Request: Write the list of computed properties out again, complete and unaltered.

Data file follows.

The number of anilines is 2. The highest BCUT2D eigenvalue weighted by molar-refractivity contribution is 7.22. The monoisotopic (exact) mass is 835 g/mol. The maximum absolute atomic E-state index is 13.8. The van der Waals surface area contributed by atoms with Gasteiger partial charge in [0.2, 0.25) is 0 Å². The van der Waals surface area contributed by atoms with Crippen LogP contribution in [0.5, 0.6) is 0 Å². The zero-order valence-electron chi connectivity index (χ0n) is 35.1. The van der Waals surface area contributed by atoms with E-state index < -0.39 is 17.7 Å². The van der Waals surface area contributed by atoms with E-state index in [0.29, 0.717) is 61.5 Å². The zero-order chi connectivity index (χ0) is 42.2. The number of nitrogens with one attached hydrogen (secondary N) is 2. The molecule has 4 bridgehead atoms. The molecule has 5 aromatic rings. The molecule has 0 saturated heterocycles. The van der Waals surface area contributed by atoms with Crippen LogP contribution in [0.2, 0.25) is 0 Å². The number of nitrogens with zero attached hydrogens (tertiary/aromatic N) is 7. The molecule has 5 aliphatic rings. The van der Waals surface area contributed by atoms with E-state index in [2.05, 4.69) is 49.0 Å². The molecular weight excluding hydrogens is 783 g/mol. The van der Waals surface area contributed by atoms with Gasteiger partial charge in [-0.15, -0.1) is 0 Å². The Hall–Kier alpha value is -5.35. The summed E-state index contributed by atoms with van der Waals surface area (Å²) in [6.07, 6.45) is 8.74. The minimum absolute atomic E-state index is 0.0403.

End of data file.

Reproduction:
The number of anilines is 2. The highest BCUT2D eigenvalue weighted by molar-refractivity contribution is 7.22. The monoisotopic (exact) mass is 835 g/mol. The maximum absolute atomic E-state index is 13.8. The van der Waals surface area contributed by atoms with Gasteiger partial charge in [0.2, 0.25) is 0 Å². The van der Waals surface area contributed by atoms with Crippen LogP contribution in [0.5, 0.6) is 0 Å². The zero-order valence-electron chi connectivity index (χ0n) is 35.1. The van der Waals surface area contributed by atoms with E-state index < -0.39 is 17.7 Å². The van der Waals surface area contributed by atoms with E-state index in [0.29, 0.717) is 61.5 Å². The zero-order chi connectivity index (χ0) is 42.2. The number of nitrogens with one attached hydrogen (secondary N) is 2. The molecule has 4 bridgehead atoms. The molecule has 5 aromatic rings. The molecule has 0 saturated heterocycles. The van der Waals surface area contributed by atoms with Crippen LogP contribution in [0.2, 0.25) is 0 Å². The number of nitrogens with zero attached hydrogens (tertiary/aromatic N) is 7. The molecule has 5 aliphatic rings. The van der Waals surface area contributed by atoms with E-state index in [2.05, 4.69) is 49.0 Å². The molecular weight excluding hydrogens is 783 g/mol. The van der Waals surface area contributed by atoms with Gasteiger partial charge in [-0.15, -0.1) is 0 Å². The Hall–Kier alpha value is -5.35. The summed E-state index contributed by atoms with van der Waals surface area (Å²) in [6.07, 6.45) is 8.74. The minimum absolute atomic E-state index is 0.0403.